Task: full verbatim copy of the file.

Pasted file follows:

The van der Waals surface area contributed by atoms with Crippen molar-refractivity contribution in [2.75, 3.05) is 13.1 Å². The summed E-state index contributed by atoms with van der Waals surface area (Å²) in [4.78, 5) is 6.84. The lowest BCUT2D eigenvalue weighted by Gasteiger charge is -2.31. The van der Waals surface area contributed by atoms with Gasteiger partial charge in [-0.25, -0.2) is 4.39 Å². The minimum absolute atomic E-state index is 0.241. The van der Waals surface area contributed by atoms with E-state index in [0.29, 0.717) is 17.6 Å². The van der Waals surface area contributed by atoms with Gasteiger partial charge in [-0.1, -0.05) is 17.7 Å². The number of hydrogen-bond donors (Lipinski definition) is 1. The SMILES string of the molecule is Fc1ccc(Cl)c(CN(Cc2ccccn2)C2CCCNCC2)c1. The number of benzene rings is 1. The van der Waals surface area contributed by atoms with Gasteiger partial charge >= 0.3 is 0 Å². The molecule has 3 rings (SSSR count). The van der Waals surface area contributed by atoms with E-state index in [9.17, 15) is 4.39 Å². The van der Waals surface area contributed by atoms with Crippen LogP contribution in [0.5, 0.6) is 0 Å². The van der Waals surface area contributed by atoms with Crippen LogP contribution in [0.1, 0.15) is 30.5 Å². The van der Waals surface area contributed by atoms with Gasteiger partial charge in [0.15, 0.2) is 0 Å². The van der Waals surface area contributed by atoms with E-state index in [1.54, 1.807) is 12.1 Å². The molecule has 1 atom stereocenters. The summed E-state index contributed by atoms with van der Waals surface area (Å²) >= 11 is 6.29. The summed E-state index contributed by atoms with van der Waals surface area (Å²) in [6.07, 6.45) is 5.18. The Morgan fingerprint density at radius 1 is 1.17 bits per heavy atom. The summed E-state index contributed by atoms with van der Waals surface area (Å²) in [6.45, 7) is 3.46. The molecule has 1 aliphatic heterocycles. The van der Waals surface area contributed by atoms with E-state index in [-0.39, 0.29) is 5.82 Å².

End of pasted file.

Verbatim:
The van der Waals surface area contributed by atoms with Crippen molar-refractivity contribution in [2.75, 3.05) is 13.1 Å². The summed E-state index contributed by atoms with van der Waals surface area (Å²) in [4.78, 5) is 6.84. The lowest BCUT2D eigenvalue weighted by Gasteiger charge is -2.31. The van der Waals surface area contributed by atoms with Gasteiger partial charge in [-0.25, -0.2) is 4.39 Å². The minimum absolute atomic E-state index is 0.241. The van der Waals surface area contributed by atoms with E-state index in [0.29, 0.717) is 17.6 Å². The van der Waals surface area contributed by atoms with Gasteiger partial charge in [-0.1, -0.05) is 17.7 Å². The number of hydrogen-bond donors (Lipinski definition) is 1. The SMILES string of the molecule is Fc1ccc(Cl)c(CN(Cc2ccccn2)C2CCCNCC2)c1. The number of benzene rings is 1. The van der Waals surface area contributed by atoms with Gasteiger partial charge >= 0.3 is 0 Å². The molecule has 3 rings (SSSR count). The van der Waals surface area contributed by atoms with E-state index in [9.17, 15) is 4.39 Å². The van der Waals surface area contributed by atoms with Crippen LogP contribution in [0.5, 0.6) is 0 Å². The van der Waals surface area contributed by atoms with Crippen LogP contribution in [0.1, 0.15) is 30.5 Å². The van der Waals surface area contributed by atoms with Gasteiger partial charge in [0.15, 0.2) is 0 Å². The van der Waals surface area contributed by atoms with E-state index in [1.54, 1.807) is 12.1 Å². The molecule has 1 atom stereocenters. The summed E-state index contributed by atoms with van der Waals surface area (Å²) >= 11 is 6.29. The summed E-state index contributed by atoms with van der Waals surface area (Å²) in [6.07, 6.45) is 5.18. The Morgan fingerprint density at radius 1 is 1.17 bits per heavy atom. The summed E-state index contributed by atoms with van der Waals surface area (Å²) in [6.45, 7) is 3.46. The molecule has 1 aliphatic heterocycles. The van der Waals surface area contributed by atoms with E-state index in [-0.39, 0.29) is 5.82 Å².